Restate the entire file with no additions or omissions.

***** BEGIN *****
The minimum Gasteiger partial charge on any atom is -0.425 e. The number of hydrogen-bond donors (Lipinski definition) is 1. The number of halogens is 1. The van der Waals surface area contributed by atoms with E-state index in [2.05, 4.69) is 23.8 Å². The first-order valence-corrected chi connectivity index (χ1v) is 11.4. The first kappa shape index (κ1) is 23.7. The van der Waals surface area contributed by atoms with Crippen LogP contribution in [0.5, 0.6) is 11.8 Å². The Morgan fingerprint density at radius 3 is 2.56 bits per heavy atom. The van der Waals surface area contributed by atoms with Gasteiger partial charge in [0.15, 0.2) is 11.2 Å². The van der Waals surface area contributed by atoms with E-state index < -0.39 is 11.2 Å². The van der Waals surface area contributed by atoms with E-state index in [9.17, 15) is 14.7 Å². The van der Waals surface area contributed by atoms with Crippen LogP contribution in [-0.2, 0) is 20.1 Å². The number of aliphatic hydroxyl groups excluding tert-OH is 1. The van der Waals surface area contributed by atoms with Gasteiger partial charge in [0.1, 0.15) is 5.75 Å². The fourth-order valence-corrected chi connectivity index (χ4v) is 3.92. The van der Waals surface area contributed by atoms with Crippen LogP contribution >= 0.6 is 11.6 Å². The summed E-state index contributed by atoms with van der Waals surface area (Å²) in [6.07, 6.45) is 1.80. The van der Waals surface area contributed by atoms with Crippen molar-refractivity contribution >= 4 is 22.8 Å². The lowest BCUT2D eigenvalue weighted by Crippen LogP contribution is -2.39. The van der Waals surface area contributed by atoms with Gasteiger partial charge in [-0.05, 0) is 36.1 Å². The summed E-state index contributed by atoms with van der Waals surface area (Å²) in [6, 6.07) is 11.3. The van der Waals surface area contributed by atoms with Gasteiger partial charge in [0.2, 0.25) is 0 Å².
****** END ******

The minimum Gasteiger partial charge on any atom is -0.425 e. The number of hydrogen-bond donors (Lipinski definition) is 1. The number of halogens is 1. The van der Waals surface area contributed by atoms with E-state index in [2.05, 4.69) is 23.8 Å². The first-order valence-corrected chi connectivity index (χ1v) is 11.4. The first kappa shape index (κ1) is 23.7. The van der Waals surface area contributed by atoms with Crippen LogP contribution in [0.5, 0.6) is 11.8 Å². The Morgan fingerprint density at radius 3 is 2.56 bits per heavy atom. The van der Waals surface area contributed by atoms with Gasteiger partial charge in [0.15, 0.2) is 11.2 Å². The van der Waals surface area contributed by atoms with E-state index < -0.39 is 11.2 Å². The van der Waals surface area contributed by atoms with E-state index in [9.17, 15) is 14.7 Å². The van der Waals surface area contributed by atoms with Crippen LogP contribution in [-0.2, 0) is 20.1 Å². The number of aliphatic hydroxyl groups excluding tert-OH is 1. The van der Waals surface area contributed by atoms with Gasteiger partial charge in [0.1, 0.15) is 5.75 Å². The fourth-order valence-corrected chi connectivity index (χ4v) is 3.92. The van der Waals surface area contributed by atoms with Crippen LogP contribution >= 0.6 is 11.6 Å². The summed E-state index contributed by atoms with van der Waals surface area (Å²) in [6.07, 6.45) is 1.80. The van der Waals surface area contributed by atoms with Crippen molar-refractivity contribution >= 4 is 22.8 Å². The lowest BCUT2D eigenvalue weighted by Crippen LogP contribution is -2.39. The van der Waals surface area contributed by atoms with Gasteiger partial charge in [-0.05, 0) is 36.1 Å². The summed E-state index contributed by atoms with van der Waals surface area (Å²) in [6, 6.07) is 11.3. The van der Waals surface area contributed by atoms with Gasteiger partial charge in [0.2, 0.25) is 0 Å².